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The use of standing frames for contracture management for nonmobile children with cerebral palsy.

date: 2009 Dec;32(4):316-23
author: Gibson SK1, Sprod JA, Maher CA.
publication: Int J Rehabil Res.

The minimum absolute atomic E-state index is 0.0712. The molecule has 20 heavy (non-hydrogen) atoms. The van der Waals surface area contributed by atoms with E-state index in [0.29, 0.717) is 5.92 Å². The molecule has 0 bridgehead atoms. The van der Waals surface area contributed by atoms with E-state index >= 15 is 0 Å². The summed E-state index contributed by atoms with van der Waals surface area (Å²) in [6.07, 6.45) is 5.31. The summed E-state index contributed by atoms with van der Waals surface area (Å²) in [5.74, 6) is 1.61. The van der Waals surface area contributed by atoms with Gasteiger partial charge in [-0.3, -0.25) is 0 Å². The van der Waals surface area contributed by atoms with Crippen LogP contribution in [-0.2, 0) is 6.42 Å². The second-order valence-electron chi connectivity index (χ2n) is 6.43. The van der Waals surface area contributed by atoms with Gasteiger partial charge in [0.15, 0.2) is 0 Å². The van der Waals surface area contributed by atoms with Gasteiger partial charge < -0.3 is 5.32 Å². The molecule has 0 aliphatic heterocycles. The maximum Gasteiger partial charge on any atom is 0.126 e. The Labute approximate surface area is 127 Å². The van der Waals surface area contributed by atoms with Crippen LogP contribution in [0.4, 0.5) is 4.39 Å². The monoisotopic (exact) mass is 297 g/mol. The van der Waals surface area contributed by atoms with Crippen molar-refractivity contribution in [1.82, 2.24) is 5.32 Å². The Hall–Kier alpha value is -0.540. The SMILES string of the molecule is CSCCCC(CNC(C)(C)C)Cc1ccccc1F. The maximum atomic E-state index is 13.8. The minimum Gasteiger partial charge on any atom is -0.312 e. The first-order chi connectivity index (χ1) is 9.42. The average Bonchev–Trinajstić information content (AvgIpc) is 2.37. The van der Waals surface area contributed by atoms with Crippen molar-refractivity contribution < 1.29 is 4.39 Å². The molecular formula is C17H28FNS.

The objective of this study was to determine whether static weight-bearing in a standing frame affected hamstring length and ease of activities of daily living (ADLs) in nonambulant children with cerebral palsy (CP). A convenient sample of nonambulant children with CP was recruited for this one-group quasi-experimental study. Participants stood in a standing frame for 1 h, 5 days per week, for 6 weeks, followed by 6 weeks of not using a standing frame; each phase was repeated. Popliteal angle measurements were made at baseline and weekly throughout the study period. Carers provided written feedback regarding ease of ADLs at the end of each standing and nonstanding phase. Five children were recruited (age range 6-9 years, mean age 7 years 2 months, SD 1 year 4 months). High compliance with the standing regime was achieved (85% of intended sessions completed). Repeated-measures analysis of variance and t-tests showed hamstrings significantly lengthened during standing phases (mean improvement 18.1 degrees , SD 5.5, P<0.01 for first standing phase; mean improvement 12.1 degrees , SD 7.7, P=0.03 for second standing phase). A trend for hamstrings to shorten during nonstanding phases was observed (mean change -14.0 degrees , SD 4.2, P=0.02 for first nonstanding phase; mean change -7.3 degrees , SD 6.5, P=0.20 for second nonstanding phase). Feedback from carers suggested that transfers and ADLs became slightly easier after phases of standing frame use. Preliminary evidence that 6 weeks of standing frame use leads to significant improvements in hamstring length in nonambulant children with CP, and may increase ease of performance of ADLs was found.